Planting the Seed: The Impact of Scholarships

August 17, 2016

As a kid, Danny Mauricio only saw his father a few minutes a day as he left their south Modesto home to go to work. From temp jobs to janitorial and warehouse work, Danny’s father worked as many as 12 hours a day to support his wife and five children so their mother could focus on raising them.

“He told us, ‘I don’t think you want to be just like me, having to work a couple of jobs, barely seeing your kids,’” Danny recalls. “My parents said to definitely get an education and a career where you don’t have to be breaking your back.”

Danny took that to heart. As he secretly struggled with depression from fourth through eighth grade, studying served as his outlet. He excelled in school, so no one even realized the inner turmoil he battled.

At the end of eighth grade, things started to look up. He was promised two scholarships – one from a Stanislaus Community Foundation fund – as long as he graduated from high school and enrolled in a college or university.

“Receiving the scholarships made me realize, ‘Here’s the seed, just water it. Let it grow,’” Danny said. “I don’t know if life would’ve turned out the same if it weren’t for that small seed that grew and blossomed.”

That seed blossomed thanks to college and career preparation classes, like Advancement via Individual Determination, also known as AVID, and TRiO classes throughout his four years at Downey High School in Modesto. Programs like these expose students – most of whom are the first in their families to go to college – to financial aid and scholarship opportunities, college field trips, and tools to complete college applications and personal statements.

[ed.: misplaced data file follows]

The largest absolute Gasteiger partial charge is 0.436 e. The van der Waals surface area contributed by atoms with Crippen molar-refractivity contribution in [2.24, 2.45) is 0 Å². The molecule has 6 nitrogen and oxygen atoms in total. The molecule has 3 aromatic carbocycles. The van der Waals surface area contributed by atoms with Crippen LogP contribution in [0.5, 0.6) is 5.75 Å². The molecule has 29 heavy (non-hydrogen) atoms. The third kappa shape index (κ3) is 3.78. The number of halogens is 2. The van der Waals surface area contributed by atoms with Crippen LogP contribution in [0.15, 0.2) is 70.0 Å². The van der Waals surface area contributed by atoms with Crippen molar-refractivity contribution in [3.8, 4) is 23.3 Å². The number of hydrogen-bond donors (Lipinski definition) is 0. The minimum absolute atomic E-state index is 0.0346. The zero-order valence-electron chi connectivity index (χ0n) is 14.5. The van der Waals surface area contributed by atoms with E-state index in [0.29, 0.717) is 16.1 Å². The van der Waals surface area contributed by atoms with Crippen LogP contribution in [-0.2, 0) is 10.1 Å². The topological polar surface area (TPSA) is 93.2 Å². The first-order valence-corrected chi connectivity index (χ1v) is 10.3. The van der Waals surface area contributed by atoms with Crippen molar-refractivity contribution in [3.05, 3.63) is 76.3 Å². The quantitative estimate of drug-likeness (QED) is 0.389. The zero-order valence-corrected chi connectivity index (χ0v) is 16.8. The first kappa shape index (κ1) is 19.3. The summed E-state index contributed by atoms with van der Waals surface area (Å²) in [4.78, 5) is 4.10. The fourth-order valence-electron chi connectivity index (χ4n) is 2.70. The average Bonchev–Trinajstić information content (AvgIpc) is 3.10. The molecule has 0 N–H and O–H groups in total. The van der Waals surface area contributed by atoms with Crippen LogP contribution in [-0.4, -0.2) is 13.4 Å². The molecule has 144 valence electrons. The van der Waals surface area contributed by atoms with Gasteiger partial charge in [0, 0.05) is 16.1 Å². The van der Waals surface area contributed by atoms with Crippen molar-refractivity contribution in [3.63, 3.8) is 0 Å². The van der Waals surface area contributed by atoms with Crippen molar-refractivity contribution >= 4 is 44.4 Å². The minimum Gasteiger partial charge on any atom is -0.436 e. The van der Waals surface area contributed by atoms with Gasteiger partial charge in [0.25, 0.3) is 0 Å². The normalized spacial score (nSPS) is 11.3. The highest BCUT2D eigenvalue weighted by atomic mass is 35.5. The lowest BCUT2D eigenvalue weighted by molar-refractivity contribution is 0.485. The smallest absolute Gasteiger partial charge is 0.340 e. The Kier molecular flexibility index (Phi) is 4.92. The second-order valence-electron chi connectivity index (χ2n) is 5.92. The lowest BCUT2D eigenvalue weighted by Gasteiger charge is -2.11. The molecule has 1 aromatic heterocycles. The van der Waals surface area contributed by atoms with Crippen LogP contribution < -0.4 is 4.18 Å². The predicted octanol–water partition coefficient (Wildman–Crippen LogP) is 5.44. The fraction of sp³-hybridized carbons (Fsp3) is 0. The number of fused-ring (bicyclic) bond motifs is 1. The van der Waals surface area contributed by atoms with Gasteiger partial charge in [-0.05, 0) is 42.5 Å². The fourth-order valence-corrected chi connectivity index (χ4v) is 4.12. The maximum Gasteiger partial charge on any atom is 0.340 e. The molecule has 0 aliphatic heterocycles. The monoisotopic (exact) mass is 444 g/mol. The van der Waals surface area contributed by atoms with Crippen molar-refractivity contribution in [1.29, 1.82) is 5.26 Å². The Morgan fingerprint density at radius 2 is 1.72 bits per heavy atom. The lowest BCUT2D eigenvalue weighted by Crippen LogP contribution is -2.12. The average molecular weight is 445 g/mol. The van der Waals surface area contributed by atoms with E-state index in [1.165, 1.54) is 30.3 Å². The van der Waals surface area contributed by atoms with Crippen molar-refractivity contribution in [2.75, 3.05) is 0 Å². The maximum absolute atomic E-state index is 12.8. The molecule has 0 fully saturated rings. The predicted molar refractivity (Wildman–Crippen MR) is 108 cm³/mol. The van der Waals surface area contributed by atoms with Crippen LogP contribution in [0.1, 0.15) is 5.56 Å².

Those resources, combined with the scholarships, empowered Danny to pursue a four-year university. In April of 2014, he got his acceptance package from UC Merced.

“I was excited because I really wanted to get into a UC,” Danny said.

With tuition, books, supplies and living expenses, going to UC Merced would cost him a total of $27,000. Thanks to federal and state grants, plus various scholarships, Danny had all his expenses covered for his first year without having to get a job.

“The money lasted exactly till the last day of school, but it got me through,” said Danny. “I felt a sense of relief because my parents aren’t necessarily financially stable. It’s the least I can do for my parents. They don’t have to stress about me trying to succeed further in life.”

Through Stanislaus Futures, low-income students, like Danny, who attend seven pilot high schools will receive college advising and can apply for scholarships ranging $1,000 to $3,000. Scholarship recipients will be tracked throughout their college career.

As a junior at UC Merced now, Danny hasn’t forgotten about the kids in south Modesto. He volunteers with students from his former middle school and hopes to empower them to pursue college themselves.

“I tell them, ‘School is what opens doors and helps you get out of the situation you’re in.’ I let them know I’m a college student and I went through my own patches in life, but school is what pulled me out. I would like to provide them that sense of hope and let them know their future is what they determine. The world might seem like it’s out to get you and you might trip and fall once in awhile, but stand your ground and continue moving forward.”